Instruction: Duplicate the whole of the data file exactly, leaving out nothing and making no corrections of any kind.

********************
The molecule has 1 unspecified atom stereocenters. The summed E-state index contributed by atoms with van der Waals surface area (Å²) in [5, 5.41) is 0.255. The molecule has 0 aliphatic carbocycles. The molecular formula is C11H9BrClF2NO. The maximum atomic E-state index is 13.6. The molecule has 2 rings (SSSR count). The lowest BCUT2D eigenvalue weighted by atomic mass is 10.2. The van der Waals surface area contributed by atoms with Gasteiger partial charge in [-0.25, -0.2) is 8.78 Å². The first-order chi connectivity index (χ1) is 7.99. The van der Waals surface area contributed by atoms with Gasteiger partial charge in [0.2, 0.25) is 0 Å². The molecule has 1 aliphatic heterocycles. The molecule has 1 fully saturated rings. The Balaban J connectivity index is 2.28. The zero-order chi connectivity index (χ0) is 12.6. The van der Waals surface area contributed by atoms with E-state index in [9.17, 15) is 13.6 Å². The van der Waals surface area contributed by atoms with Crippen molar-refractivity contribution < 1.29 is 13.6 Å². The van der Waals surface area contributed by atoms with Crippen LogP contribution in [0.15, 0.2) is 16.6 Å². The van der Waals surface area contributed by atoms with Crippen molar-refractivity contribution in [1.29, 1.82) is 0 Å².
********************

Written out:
The molecule has 1 unspecified atom stereocenters. The summed E-state index contributed by atoms with van der Waals surface area (Å²) in [5, 5.41) is 0.255. The molecule has 0 aliphatic carbocycles. The molecular formula is C11H9BrClF2NO. The maximum atomic E-state index is 13.6. The molecule has 2 rings (SSSR count). The lowest BCUT2D eigenvalue weighted by atomic mass is 10.2. The van der Waals surface area contributed by atoms with Gasteiger partial charge in [-0.25, -0.2) is 8.78 Å². The first-order chi connectivity index (χ1) is 7.99. The van der Waals surface area contributed by atoms with Gasteiger partial charge in [0.2, 0.25) is 0 Å². The molecule has 1 aliphatic heterocycles. The molecule has 1 fully saturated rings. The Balaban J connectivity index is 2.28. The zero-order chi connectivity index (χ0) is 12.6. The van der Waals surface area contributed by atoms with E-state index in [9.17, 15) is 13.6 Å². The van der Waals surface area contributed by atoms with Crippen molar-refractivity contribution < 1.29 is 13.6 Å². The van der Waals surface area contributed by atoms with Crippen LogP contribution in [0.15, 0.2) is 16.6 Å². The van der Waals surface area contributed by atoms with Crippen molar-refractivity contribution in [1.29, 1.82) is 0 Å².